And then the last and final phase is called Creations, where you’re really connecting the mind and body and incorporating that sensuality, sexuality component. So, learning how to tap into your feminine powers, connect to your yoni, use your yoni to manifest and step into the life that you desire and dream of.
Throughout your coaching you advise your clients on a lot things—from coping strategies to food and supplements, including CBD. How have you seen people change once they started to add CBD to their daily regimen?
It's helped them with insomnia, with their sleep. It's helped them with inflammation in their joints. The top benefit I see is with anxiety and depression. A lot of my clients who come into the program perhaps are on antidepressants or antianxiety medications, and by the time they're done with the program, they're off it. A lot of them perhaps are transitioning off [those meds] using CBD or they've started CBD when they're on their medication and then transitioning off of it and are no longer needing it.
And how do you incorporate CBD into your own life?
I really like to take it when I'm getting my period as well to help with things like that and just regulating. So I personally don't use any kind of over-the-counter medication. I don't use any kind of painkillers or anything like that.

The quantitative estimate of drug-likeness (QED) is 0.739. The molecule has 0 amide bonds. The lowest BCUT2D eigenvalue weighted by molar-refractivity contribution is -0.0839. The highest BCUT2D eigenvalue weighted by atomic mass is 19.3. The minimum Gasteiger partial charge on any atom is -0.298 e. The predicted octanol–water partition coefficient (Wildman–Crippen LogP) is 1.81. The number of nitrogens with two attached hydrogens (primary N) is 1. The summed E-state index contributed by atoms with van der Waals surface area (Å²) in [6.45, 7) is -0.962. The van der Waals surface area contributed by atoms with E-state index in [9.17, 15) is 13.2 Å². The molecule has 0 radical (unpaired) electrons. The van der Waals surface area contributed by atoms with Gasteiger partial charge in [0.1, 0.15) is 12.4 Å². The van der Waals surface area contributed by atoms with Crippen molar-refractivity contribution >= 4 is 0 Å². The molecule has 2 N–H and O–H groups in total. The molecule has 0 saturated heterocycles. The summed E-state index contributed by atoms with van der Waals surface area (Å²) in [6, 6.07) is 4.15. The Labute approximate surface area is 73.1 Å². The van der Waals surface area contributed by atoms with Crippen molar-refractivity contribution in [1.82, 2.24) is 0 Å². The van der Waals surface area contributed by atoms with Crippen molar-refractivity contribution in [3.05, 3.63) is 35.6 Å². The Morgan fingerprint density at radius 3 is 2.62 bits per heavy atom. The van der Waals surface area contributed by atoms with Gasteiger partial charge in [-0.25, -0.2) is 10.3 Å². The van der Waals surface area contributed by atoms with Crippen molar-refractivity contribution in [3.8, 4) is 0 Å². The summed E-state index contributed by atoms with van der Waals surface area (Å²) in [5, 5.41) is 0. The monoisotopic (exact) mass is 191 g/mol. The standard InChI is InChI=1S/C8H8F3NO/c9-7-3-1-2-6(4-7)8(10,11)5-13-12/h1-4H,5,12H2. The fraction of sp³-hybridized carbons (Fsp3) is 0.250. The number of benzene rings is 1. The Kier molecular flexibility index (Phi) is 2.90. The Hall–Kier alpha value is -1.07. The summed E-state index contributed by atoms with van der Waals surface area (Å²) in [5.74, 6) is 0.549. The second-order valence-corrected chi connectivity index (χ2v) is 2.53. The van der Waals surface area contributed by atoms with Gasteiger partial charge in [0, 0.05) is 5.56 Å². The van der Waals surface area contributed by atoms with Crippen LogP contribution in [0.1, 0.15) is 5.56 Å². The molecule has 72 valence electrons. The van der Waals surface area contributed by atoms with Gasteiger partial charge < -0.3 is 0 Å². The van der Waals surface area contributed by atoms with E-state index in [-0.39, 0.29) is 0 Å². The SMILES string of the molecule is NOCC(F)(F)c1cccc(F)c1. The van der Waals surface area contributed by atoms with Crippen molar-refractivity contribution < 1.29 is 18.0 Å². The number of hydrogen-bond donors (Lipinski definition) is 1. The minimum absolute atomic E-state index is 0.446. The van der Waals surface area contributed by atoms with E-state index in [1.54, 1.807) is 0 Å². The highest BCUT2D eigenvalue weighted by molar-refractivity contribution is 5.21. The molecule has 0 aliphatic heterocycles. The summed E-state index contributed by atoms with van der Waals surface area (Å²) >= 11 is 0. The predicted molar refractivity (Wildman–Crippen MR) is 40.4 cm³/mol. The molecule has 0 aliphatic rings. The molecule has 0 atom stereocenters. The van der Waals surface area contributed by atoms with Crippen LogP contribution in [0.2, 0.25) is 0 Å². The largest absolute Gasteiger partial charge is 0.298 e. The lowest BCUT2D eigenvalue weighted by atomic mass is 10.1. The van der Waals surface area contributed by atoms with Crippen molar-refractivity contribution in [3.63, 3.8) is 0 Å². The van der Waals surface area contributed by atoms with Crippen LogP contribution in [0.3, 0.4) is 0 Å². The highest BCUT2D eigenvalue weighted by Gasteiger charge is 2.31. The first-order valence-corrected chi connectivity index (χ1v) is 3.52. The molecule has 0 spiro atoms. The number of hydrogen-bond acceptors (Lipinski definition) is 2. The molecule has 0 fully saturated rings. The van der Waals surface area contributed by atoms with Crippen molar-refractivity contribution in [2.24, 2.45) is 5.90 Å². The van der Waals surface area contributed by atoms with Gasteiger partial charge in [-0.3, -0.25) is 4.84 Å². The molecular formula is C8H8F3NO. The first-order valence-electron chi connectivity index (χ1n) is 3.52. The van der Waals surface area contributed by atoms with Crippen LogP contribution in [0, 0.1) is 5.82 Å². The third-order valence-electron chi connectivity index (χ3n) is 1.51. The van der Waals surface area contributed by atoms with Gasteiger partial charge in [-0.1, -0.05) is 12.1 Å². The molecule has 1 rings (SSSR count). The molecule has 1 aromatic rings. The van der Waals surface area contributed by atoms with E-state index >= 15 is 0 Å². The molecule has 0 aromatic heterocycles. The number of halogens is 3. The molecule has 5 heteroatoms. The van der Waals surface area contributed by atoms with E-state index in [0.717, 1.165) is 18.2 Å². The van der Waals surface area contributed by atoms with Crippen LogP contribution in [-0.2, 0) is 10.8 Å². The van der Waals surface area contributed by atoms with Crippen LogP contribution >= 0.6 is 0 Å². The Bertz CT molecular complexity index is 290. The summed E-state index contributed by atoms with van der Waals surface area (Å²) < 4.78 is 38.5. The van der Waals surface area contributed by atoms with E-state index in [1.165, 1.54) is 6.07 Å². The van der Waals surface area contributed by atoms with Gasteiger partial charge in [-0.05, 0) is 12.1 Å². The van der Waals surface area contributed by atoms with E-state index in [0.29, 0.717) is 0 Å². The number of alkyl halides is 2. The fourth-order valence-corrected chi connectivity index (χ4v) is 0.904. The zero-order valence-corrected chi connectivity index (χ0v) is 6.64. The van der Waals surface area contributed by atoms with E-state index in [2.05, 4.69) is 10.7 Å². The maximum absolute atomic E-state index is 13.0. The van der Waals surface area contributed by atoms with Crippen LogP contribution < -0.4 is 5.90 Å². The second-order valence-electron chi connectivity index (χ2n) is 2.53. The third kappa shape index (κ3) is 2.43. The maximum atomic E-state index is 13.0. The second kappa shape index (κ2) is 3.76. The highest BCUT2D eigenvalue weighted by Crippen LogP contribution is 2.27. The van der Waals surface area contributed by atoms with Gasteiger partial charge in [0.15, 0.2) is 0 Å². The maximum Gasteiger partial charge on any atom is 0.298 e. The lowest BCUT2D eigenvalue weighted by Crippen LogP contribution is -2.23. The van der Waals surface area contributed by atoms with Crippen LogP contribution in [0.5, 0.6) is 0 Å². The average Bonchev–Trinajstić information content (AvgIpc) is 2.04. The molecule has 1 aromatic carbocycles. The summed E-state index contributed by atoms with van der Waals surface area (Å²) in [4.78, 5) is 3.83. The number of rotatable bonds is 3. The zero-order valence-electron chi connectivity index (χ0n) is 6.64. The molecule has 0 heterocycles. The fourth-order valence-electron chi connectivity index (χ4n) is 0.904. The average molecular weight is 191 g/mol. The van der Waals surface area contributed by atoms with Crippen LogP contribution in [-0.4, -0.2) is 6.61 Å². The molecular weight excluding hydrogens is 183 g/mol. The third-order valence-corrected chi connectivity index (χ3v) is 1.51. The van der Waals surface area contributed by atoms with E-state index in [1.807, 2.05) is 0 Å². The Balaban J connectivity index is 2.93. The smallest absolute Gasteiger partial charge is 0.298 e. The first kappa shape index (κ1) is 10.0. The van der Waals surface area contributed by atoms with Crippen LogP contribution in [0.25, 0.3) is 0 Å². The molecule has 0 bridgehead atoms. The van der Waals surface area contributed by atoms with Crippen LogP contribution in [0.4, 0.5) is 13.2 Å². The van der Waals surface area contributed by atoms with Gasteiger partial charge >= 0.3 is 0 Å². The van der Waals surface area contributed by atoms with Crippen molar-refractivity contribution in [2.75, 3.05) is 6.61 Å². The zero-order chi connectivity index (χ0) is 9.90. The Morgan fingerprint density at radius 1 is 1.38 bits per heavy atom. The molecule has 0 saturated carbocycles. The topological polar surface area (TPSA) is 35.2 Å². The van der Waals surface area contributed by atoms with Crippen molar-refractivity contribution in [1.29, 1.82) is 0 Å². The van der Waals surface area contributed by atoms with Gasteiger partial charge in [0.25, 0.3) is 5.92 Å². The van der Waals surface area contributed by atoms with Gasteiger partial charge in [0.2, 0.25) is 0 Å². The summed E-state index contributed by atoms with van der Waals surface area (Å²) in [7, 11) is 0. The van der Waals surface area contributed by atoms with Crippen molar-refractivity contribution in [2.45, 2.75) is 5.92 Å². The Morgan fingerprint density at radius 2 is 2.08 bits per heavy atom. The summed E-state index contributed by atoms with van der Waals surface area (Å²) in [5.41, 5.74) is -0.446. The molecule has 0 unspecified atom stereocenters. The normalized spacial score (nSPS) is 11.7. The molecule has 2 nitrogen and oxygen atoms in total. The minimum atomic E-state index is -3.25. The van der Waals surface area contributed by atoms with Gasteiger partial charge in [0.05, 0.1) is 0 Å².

And so CBD is definitely my go-to if I'm ever having a headache or feeling just a little bit fatigued or I'm wanting to relax or something like that. I'll use different combinations for different things and experiment with it that way.
As someone who’s been in the wellness space for a long time, what do you make of the popularity of CBD products?
I think it's really powerful, and I feel that it's important. Having [CBD] be more mainstream, I feel has brought awareness to a lot of more alternative natural remedies and cures for a lot of the ailments that are present in so many people's lives.
CBD has just been this powerful product that's opened the eyes of so many in the public, and I feel that so many other alternative medicines are now being able to become more mainstream.